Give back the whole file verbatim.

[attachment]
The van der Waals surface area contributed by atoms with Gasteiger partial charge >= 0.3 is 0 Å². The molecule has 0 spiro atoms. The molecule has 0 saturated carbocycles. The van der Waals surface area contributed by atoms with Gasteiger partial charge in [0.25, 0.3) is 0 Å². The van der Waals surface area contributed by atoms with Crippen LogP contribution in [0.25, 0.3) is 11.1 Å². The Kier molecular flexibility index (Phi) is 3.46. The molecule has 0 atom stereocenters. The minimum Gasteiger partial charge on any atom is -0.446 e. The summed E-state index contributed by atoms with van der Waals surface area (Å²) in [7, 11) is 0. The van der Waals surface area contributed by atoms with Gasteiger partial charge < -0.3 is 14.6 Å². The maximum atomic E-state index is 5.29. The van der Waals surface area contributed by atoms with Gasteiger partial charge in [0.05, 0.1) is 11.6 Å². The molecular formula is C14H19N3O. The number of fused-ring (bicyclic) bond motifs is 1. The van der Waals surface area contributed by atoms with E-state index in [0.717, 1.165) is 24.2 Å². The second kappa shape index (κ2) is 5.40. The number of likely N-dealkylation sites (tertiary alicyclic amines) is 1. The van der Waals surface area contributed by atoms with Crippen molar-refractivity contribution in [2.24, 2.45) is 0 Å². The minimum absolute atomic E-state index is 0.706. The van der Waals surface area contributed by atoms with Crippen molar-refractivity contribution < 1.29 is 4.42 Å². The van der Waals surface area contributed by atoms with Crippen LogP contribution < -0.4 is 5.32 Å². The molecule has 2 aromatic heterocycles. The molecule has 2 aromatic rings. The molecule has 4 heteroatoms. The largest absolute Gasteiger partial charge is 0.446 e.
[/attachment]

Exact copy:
The van der Waals surface area contributed by atoms with Gasteiger partial charge >= 0.3 is 0 Å². The molecule has 0 spiro atoms. The molecule has 0 saturated carbocycles. The van der Waals surface area contributed by atoms with Gasteiger partial charge in [0.25, 0.3) is 0 Å². The van der Waals surface area contributed by atoms with Crippen LogP contribution in [0.25, 0.3) is 11.1 Å². The Kier molecular flexibility index (Phi) is 3.46. The molecule has 0 atom stereocenters. The minimum Gasteiger partial charge on any atom is -0.446 e. The summed E-state index contributed by atoms with van der Waals surface area (Å²) in [7, 11) is 0. The van der Waals surface area contributed by atoms with Gasteiger partial charge < -0.3 is 14.6 Å². The maximum atomic E-state index is 5.29. The van der Waals surface area contributed by atoms with Gasteiger partial charge in [0.05, 0.1) is 11.6 Å². The molecular formula is C14H19N3O. The number of fused-ring (bicyclic) bond motifs is 1. The van der Waals surface area contributed by atoms with E-state index in [0.717, 1.165) is 24.2 Å². The second kappa shape index (κ2) is 5.40. The number of likely N-dealkylation sites (tertiary alicyclic amines) is 1. The van der Waals surface area contributed by atoms with Crippen molar-refractivity contribution in [2.24, 2.45) is 0 Å². The minimum absolute atomic E-state index is 0.706. The van der Waals surface area contributed by atoms with Crippen molar-refractivity contribution < 1.29 is 4.42 Å². The van der Waals surface area contributed by atoms with Crippen LogP contribution < -0.4 is 5.32 Å². The molecule has 2 aromatic heterocycles. The molecule has 2 aromatic rings. The molecule has 4 heteroatoms. The largest absolute Gasteiger partial charge is 0.446 e.